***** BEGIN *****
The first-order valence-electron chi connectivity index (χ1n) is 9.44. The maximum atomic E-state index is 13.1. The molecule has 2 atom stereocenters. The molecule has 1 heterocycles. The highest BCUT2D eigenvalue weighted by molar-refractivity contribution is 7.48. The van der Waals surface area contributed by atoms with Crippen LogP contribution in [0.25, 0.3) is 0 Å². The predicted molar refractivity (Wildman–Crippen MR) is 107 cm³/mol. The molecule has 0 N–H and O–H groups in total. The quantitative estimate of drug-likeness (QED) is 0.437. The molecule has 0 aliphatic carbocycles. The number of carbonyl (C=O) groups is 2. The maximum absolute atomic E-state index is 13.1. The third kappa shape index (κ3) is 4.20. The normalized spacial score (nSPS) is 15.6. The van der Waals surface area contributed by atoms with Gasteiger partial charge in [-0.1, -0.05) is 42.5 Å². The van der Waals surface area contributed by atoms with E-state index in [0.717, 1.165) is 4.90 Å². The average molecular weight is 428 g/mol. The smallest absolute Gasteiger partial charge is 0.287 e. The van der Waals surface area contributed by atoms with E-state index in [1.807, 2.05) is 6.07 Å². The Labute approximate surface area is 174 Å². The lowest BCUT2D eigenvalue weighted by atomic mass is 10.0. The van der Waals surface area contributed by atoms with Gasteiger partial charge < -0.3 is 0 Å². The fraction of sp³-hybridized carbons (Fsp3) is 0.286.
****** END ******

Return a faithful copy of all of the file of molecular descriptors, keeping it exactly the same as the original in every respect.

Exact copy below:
The first-order valence-electron chi connectivity index (χ1n) is 9.44. The maximum atomic E-state index is 13.1. The molecule has 2 atom stereocenters. The molecule has 1 heterocycles. The highest BCUT2D eigenvalue weighted by molar-refractivity contribution is 7.48. The van der Waals surface area contributed by atoms with Crippen LogP contribution in [0.25, 0.3) is 0 Å². The predicted molar refractivity (Wildman–Crippen MR) is 107 cm³/mol. The molecule has 0 N–H and O–H groups in total. The quantitative estimate of drug-likeness (QED) is 0.437. The molecule has 0 aliphatic carbocycles. The number of carbonyl (C=O) groups is 2. The maximum absolute atomic E-state index is 13.1. The third kappa shape index (κ3) is 4.20. The normalized spacial score (nSPS) is 15.6. The van der Waals surface area contributed by atoms with Gasteiger partial charge in [-0.1, -0.05) is 42.5 Å². The van der Waals surface area contributed by atoms with E-state index in [0.717, 1.165) is 4.90 Å². The average molecular weight is 428 g/mol. The smallest absolute Gasteiger partial charge is 0.287 e. The van der Waals surface area contributed by atoms with E-state index in [1.807, 2.05) is 6.07 Å². The Labute approximate surface area is 174 Å². The lowest BCUT2D eigenvalue weighted by atomic mass is 10.0. The van der Waals surface area contributed by atoms with Gasteiger partial charge < -0.3 is 0 Å². The fraction of sp³-hybridized carbons (Fsp3) is 0.286.